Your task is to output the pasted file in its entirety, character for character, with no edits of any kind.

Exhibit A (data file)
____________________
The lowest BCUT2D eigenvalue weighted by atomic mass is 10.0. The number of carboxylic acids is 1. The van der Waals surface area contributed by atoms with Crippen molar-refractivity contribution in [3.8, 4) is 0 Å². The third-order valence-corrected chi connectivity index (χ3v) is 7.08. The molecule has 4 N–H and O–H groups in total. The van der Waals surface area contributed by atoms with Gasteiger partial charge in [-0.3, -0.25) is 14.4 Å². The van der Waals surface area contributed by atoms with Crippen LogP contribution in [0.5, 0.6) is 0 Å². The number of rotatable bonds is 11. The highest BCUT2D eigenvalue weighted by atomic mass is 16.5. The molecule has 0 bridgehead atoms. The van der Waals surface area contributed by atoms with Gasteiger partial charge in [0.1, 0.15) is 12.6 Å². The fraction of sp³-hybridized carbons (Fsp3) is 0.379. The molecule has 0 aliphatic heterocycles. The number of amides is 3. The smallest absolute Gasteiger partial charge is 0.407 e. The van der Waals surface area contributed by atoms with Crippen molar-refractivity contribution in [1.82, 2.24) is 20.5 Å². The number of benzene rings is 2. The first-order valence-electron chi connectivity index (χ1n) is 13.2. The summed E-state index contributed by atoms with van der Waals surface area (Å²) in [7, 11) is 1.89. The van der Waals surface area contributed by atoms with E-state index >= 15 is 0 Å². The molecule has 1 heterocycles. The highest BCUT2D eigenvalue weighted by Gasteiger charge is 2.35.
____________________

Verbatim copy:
The lowest BCUT2D eigenvalue weighted by atomic mass is 10.0. The number of carboxylic acids is 1. The van der Waals surface area contributed by atoms with Crippen molar-refractivity contribution in [3.8, 4) is 0 Å². The third-order valence-corrected chi connectivity index (χ3v) is 7.08. The molecule has 4 N–H and O–H groups in total. The van der Waals surface area contributed by atoms with Gasteiger partial charge in [-0.3, -0.25) is 14.4 Å². The van der Waals surface area contributed by atoms with Crippen LogP contribution in [0.5, 0.6) is 0 Å². The number of rotatable bonds is 11. The highest BCUT2D eigenvalue weighted by atomic mass is 16.5. The molecule has 0 bridgehead atoms. The van der Waals surface area contributed by atoms with Gasteiger partial charge in [0.1, 0.15) is 12.6 Å². The fraction of sp³-hybridized carbons (Fsp3) is 0.379. The molecule has 0 aliphatic heterocycles. The number of amides is 3. The smallest absolute Gasteiger partial charge is 0.407 e. The van der Waals surface area contributed by atoms with Crippen molar-refractivity contribution in [1.82, 2.24) is 20.5 Å². The number of benzene rings is 2. The first-order valence-electron chi connectivity index (χ1n) is 13.2. The summed E-state index contributed by atoms with van der Waals surface area (Å²) in [7, 11) is 1.89. The van der Waals surface area contributed by atoms with E-state index >= 15 is 0 Å². The molecule has 1 heterocycles. The highest BCUT2D eigenvalue weighted by Gasteiger charge is 2.35.